ON NEW BREWS AND BOTTLES FOR 2011. “Our upcoming seasonal will be a Texas farmouse ale called Texas Farmhouse. It’s a saison I’m brewing with lemon verbena and sage that I grew in my home. So it’ll be Texas grown herbs that’ll add some citrus and peppery notes to it.
“It’ll be 2012 at least before we release bottles. La Bestia is in bottles on the market right now; we sold 15 cases in a week! If there’s enough demand and we get enough revenue by mid-year, we could get a small bottling line that would do large format bottles, the small two-head fillers that can do 22 oz. and 750, and releasing the porter and maybe pale ale in bombers in large format. Also the plan for the winter seasonal is to do this limited edition high gravity beer that would be vintage dated every year in bottles only.
“As for the bourbon, we’re hoping between August and October, but it depends on the weather. So we have stuff aging now but October is the deadline. But if October comes and it’s not where we want it, we’ll let it keep goin’.”
Thanks for your time.
PRIVATE LABEL SOURCER G.K. Skaggs will start importing Phillipino beer from San Miguel Corporation, including San Miguel Pilsen, Light, Redhorse and Cerveza Negra. G.K.’s portfolio represents a global footprint with European, Latin American, and Asian brands, including Spain’s Alhambra and the U.K.’s Lancaster Ales.
MICHIGAN’S EXPLOSIVE CRAFT GROWTH is covered in this by-the-numbers story from mlive.com. Fun facts include: State brewery expansions and hirings total $70 million; Michigan’s roster of breweries totals 80 and ranks fifth nationally; and craft beer accounts for 4% of total beer consumption in the state (2% of it from Michigan).
COLORADO RESTAURANTS’ FIGHT TO LEGALIZE LOW ALC BEER SALES has won — round one. The bill that would legalize restaurant sales of low alcoholbeer passed Colorado’s Senate’s Local Government and Energy Committee and will move onto the full Senate, according to NACS Online. C-store-minded opponents argue the change of law unfair, as convenience stores aren’t allowed to serve full-strength beer.
THE WORLD HEALTH ORGANIZATION RELEASED DRINKING FIGURES for the U.S. and rest of the world, reported by Mail Online. Interesting observations from the 2000 – 2005 period include the average American male drinker’s 1,000 pint-a-year habit vs. a woman’s at 42 glasses. Our nation is also among the top for abstinence, reportedly at 35%.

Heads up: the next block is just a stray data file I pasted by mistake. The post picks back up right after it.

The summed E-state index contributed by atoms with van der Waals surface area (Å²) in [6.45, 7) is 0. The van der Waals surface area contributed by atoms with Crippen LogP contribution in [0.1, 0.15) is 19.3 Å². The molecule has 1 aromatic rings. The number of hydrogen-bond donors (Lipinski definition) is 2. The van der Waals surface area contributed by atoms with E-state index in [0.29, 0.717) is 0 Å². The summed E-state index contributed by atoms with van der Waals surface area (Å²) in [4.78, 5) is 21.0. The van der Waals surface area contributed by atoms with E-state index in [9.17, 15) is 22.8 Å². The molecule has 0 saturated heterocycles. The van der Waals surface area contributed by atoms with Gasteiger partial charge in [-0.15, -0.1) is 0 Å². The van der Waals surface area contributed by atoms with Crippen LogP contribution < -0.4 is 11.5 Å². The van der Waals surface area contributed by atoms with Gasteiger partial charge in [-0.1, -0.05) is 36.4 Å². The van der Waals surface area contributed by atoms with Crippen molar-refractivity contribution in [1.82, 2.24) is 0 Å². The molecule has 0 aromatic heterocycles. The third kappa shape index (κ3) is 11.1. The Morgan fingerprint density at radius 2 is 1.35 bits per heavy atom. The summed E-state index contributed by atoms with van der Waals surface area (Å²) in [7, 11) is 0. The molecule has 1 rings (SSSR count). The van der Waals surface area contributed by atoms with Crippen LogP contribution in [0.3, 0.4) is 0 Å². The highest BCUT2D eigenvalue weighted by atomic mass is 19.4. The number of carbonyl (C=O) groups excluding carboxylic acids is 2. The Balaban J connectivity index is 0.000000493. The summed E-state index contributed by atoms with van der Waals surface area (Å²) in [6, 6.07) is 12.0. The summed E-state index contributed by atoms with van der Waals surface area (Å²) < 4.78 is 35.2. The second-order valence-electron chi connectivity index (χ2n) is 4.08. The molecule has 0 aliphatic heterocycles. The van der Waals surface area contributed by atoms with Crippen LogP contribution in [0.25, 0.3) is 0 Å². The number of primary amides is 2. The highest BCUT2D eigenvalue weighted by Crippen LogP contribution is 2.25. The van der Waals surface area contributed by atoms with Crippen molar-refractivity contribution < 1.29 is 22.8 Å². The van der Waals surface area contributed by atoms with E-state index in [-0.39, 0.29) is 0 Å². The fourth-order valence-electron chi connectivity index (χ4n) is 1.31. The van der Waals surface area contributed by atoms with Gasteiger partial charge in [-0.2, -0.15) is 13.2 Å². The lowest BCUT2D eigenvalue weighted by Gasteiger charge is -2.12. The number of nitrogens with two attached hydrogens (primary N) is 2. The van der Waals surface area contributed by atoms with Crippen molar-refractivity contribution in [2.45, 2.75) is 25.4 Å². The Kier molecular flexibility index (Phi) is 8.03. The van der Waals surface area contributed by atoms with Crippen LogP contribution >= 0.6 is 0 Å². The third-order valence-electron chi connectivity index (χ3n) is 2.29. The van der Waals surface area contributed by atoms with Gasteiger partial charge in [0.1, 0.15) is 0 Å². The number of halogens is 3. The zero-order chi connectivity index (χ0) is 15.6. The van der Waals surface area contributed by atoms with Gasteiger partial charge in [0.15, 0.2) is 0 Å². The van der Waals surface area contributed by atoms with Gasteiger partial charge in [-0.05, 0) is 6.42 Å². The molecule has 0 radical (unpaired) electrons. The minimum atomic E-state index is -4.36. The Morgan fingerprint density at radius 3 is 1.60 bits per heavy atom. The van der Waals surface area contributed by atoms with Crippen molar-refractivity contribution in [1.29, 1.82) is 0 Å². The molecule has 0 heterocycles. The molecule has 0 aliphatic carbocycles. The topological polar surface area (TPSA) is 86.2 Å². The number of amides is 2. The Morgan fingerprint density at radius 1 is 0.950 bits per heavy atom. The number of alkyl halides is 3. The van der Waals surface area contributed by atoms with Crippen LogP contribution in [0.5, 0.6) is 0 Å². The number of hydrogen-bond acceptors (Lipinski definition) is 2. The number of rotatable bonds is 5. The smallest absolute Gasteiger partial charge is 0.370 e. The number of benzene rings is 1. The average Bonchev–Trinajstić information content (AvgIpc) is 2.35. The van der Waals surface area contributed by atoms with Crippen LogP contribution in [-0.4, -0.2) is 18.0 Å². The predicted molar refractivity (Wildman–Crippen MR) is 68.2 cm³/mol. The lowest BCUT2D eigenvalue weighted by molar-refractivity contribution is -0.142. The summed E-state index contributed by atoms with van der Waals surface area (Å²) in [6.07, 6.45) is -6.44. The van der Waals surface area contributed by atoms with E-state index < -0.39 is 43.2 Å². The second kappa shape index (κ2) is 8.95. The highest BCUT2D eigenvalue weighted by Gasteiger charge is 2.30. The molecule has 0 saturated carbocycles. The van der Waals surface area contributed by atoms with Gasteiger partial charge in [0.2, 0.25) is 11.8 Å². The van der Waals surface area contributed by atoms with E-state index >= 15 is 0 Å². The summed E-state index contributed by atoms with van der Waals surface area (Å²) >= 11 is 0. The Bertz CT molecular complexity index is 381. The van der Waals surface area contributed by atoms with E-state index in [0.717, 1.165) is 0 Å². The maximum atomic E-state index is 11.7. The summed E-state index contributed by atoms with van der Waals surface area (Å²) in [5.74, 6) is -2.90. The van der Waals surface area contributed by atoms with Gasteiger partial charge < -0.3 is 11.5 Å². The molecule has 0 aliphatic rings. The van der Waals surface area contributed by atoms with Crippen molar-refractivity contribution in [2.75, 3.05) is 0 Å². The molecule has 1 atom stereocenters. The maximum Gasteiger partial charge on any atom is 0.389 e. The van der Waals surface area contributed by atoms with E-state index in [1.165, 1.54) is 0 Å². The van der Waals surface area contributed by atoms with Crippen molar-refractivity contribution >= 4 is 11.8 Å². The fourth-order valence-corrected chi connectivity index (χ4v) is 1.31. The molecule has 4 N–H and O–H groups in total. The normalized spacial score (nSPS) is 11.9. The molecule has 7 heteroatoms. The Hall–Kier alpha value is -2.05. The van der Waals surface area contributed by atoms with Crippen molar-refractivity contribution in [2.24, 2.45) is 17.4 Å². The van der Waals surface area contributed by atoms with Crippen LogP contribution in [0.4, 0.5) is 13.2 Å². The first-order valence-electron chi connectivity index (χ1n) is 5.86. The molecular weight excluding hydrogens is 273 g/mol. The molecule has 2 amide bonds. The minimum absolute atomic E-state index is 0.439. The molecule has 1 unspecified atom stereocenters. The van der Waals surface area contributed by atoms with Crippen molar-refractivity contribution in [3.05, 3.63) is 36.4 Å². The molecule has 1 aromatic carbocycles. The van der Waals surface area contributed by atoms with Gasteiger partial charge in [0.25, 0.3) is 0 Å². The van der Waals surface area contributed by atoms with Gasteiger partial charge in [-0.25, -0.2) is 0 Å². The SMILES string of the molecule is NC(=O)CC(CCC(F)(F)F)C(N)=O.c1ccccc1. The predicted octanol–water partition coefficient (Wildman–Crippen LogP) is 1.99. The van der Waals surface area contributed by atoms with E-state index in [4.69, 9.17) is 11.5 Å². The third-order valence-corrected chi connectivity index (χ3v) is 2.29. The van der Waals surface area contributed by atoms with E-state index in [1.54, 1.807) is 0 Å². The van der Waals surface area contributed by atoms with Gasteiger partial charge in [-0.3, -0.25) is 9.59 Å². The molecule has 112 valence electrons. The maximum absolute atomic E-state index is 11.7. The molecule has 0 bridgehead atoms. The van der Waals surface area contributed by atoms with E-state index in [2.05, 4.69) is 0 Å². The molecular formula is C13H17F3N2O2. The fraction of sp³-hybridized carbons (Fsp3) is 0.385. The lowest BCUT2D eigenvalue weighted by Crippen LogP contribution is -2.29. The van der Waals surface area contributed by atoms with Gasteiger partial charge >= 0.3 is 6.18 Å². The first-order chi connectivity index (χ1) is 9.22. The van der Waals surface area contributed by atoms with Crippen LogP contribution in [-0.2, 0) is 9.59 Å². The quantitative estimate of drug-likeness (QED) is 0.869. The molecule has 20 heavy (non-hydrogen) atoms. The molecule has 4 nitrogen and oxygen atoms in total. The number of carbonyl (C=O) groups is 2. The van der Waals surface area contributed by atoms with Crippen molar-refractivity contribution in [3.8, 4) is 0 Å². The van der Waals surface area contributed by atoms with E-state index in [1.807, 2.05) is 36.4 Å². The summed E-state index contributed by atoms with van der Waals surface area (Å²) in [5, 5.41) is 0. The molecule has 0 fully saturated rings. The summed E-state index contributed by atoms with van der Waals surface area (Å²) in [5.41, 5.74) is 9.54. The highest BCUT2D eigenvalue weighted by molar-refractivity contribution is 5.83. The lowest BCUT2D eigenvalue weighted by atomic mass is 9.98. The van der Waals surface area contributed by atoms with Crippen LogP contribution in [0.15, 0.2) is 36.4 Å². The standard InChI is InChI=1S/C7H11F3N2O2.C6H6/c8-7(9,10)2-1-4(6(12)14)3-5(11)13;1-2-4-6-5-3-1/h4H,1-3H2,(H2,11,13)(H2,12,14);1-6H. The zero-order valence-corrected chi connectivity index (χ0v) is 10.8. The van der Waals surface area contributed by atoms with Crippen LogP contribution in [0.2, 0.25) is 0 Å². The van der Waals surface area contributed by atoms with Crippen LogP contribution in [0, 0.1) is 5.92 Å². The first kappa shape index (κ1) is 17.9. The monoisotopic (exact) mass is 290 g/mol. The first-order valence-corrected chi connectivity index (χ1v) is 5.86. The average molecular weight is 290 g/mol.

YOU MAY BE INTERESTED IN THE TOP SUPERMARKET CHAIN for customer satisfaction: For the 17th consecutive year, Southeastern-based Publix is the highest-ranking supermarket for customer satisfaction, according to the American Customer Satisfaction Index, achieving a score of 84 points.
AN ALARMING RULING OUT OF NEBRASKA: A judge in Lincoln has ruled that malt beverages flavored with distilled spirits should be taxed at the higher hard liquor rate (includes all malternatives). Local Ventura County Star reports that the difference between the beer and hard liquor rates is more than $3 a gallon. That will effectively kill the FMB/PAB business in Nebraska.
Sergio Barrios from Mark Anthony Group says The Liquor Commission may appeal the decision and discussions have already reached the states attorney general. He says an organization called Project Extra Mile has been pushing to make the drinks illegal and “finally found a judge that would listen to them.”
COORS LOSING SMALL BREWER TAX BATTLE. Chief United States Magistrate Judge Justo Arenas is against Coors’ attempt to eliminate the lower tax rate of small brewers under Puerto Rico law, “finding there was no facial or intentional discrimination” in the case of Coors Brewing Co. v. Méndez-Torres. Coors had until last week to file objections with the Magistrate. The case has implications on overall state alcohol tax rates and small brewers’ tax rates, plus Commerce Clause issues. The opinion can be found here.
Until tomorrow, Harry